Is the Dragon Inn / Clovelea cursed? Perhaps it’s the waning, blustery days of early October, but the latest round of news suggests there is something ill-fated about this grand old decrepit Victorian mansion on 9W near the S-curve— which, come to think of it, certainly looks the part of a haunted house.
Ever since it was gutted by a fire over 20 years ago, attempts to rehabilitate the structure have been frustrated. Former owner Ching Ya Wu spent thousands on an addition, new windows, and other work, but was eventually defeated by the enormity of the task, the elements and the housing crash. After giving up on further renovations, Wu had been seeking a buyer for years, but the price was too high, and Moskowitz was able to purchase it earlier this year at a foreclosure auction. He plans to build a separate boutique hotel on the property and use the original house as a common area, but he quickly found himself at odds with the village over what to do about vagrants, fencing and permits.
Most recently, Moskowitz was slapped with a stop-work order by the village after initiating some clean-up work and the removal of the long-despised addition.
“Two months ago, the code officer cited the property and said the long grass and brush had to be taken care of,” Moskowitz said. “So we went up there and found a squatter. We called police, who said they were unsure of who had jurisdiction to get the guy out.
So I went over and got the guy out, we cut down the brush and I hired a crew to take of the front addition that was already falling down, with the intention of boarding the building up and making it safer.”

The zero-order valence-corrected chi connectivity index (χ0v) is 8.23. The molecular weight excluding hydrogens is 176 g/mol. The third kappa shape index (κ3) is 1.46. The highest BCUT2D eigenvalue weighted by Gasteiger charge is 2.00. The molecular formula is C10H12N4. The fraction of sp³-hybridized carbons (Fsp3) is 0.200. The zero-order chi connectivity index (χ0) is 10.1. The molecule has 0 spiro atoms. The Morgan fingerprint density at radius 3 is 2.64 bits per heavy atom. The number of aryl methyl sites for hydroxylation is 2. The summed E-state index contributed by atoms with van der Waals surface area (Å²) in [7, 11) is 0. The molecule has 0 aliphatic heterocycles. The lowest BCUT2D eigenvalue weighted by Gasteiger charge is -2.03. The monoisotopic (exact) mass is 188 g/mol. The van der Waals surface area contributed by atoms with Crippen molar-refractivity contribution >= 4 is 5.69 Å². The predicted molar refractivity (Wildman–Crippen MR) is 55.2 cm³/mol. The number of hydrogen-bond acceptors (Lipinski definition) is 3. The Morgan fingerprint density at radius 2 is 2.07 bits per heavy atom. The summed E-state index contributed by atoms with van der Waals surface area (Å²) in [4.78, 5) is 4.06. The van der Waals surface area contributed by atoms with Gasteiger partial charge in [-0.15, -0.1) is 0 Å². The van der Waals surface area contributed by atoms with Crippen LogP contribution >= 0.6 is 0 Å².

But there was a problem.
“He didn’t go about it in a legal manner, so I had to shut it down,” said Village of Saugerties Code Enforcement Officer Eyal Saad.
Before any demolition work can be done on the site, Moskowitz needs to file an application with the Saugerties Historic Review Board because the building has been designated historic.
Several years ago, the previous owner applied to the board to tear the whole building down, but that application was denied.
If the board grants Moskowitz approval to tear down the addition, he will then have to get a crew certified in asbestos abatement and get Saad’s green light.
“I was just trying to do something good for the community,” Moskowitz said. “Trying to make it at least not so disgusting.”
Beyond that, there are no plans to move forward with the project.
“I have no funds,” Moskowitz said. “Right now I’m just trying to make it safe and secure.”
And so the saga continues. There will likely be more conflict between this property owner and local officials, and perhaps the preservation crowd, depending on what form plans take for Clovelea. Will Moskowitz be sucked into the quicksand of an unfixable project or will the curse be broken? Stay tuned.